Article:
Burkina Faso: Human health

Climate change threatens the health and sanitation sector through more frequent incidences of heatwaves, floods, droughts and storms [31]. Among the key health challenges in Burkina Faso are morbidity and mortality through temperature extremes, vector-borne diseases, such as malaria, waterborne diseases related to extreme weather events (e.g. flooding), such as diarrhoea, and respiratory diseases, which are the number one cause of death [32]. According to the Severe Malaria Observatory, malaria is responsible for 61.5 % of hospitalisations in Burkina Faso and the largest contributor to mortality for children under five years of age [33]. Furthermore, extreme weather events as well as climate impacts on food and water supply are likely to increase the risk of malnutrition, hunger and death by famine. Scientific investigations found a strong link between extreme weather events and mortality patterns in Burkina Faso [34]. Additionally, climate-induced variations in crop yields were negatively associated with children’s nutritional status and child survival in rural areas [35]. Despite increased government funding and expansion of health interventions, access to health care in Burkina Faso remains limited and is becoming increasingly difficult: According to the International Committee of the Red Cross (ICRC), more than 500 000 people in Burkina Faso have no access to health care because many health and humanitarian organisations have limited or even closed down their operations due to armed conflicts [36].

Exposure to heatwaves

Rising temperatures will result in more frequent heatwaves in Burkina Faso, leading to increased heat-related mortality. Under RCP6.0, the population affected by at least one heatwave per year is projected to increase from 1.7 % in 2000 to 10 % in 2080 (Figure 17).

Figure 17: Projections of population exposure to heatwaves at least once a year for Burkina Faso for different GHG emissions scenarios.

Heat-related mortality

Furthermore, heat-related mortality will likely increase from approximately 2 to about 10 deaths per 100 000 people per year, which translates to an increase by a factor of five towards the end of the century compared to year 2000 levels, provided that no adaptation to hotter conditions will take place (Figure 18). Under RCP2.6, heat-related mortality is projected to increase to about 5 deaths per 100 000 people per year in 2080.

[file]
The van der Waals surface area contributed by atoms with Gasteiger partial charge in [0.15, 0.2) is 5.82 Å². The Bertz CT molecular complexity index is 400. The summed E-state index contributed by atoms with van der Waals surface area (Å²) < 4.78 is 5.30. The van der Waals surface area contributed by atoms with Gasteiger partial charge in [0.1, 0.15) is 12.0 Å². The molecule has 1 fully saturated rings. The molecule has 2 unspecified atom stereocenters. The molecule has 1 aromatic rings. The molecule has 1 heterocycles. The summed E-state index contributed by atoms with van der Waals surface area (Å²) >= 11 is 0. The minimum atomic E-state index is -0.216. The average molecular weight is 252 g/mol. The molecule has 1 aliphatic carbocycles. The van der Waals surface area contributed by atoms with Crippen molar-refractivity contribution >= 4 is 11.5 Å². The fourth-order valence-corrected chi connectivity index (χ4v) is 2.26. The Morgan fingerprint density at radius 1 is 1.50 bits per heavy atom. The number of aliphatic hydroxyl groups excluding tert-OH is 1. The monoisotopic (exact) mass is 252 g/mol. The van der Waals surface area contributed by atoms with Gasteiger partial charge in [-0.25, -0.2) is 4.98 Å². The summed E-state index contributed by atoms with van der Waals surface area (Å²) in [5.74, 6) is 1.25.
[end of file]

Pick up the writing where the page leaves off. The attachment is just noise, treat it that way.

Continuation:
Figure 18: Projections of heat-related mortality for Burkina Faso for different GHG emissions scenarios assuming no adaptation to increased heat.


[31] B. Simane, H. Beyene, W. Deressa, A. Kumie, K. Berhane, and J. Samet, “Review of Climate Change and Health in Ethiopia: Status and Gap Analysis,” Ethiop. J. Heal. Dev., vol. 30, no. 1, pp. 28–41, 2016.
[32] Centers for Disease Control and Prevention, “CDC in Burkina Faso,” Atlanta, Georgia, 2011.
[33] Severe Malaria Observatory, “Burkina Faso,” 2019. Online available: https://www.severemalaria.org/countries/burkina-faso [Accessed: 31-Oct-2019].
[34] E. Diboulo et al., “Weather and Mortality: A 10 Year Retrospective Analysis of the Nouna Health and Demographic Surveillance System, Burkina Faso,” Glob. Health Action, vol. 5, no. 1, p. 19078, Dec. 2012.
[35] K. Belesova, A. Gasparrini, A. Sié, R. Sauerborn, and P. Wilkinson, “Annual Crop-Yield Variation, Child Survival and Nutrition Among Subsistence Farmers in Burkina Faso,” Am. J. Epidemiol., vol. 187, no. 2, pp. 242–250, 2018.
[36] International Committee of the Red Cross, “Burkina Faso: Increased Armed Violence Means Loss of Health Care for Half a Million People,” 2019. Online available: https://www.icrc.org/en/document/burkina-faso-increased-armed-violence-means-loss-health-care-halfmillion-people [Accessed: 31-Oct-2019].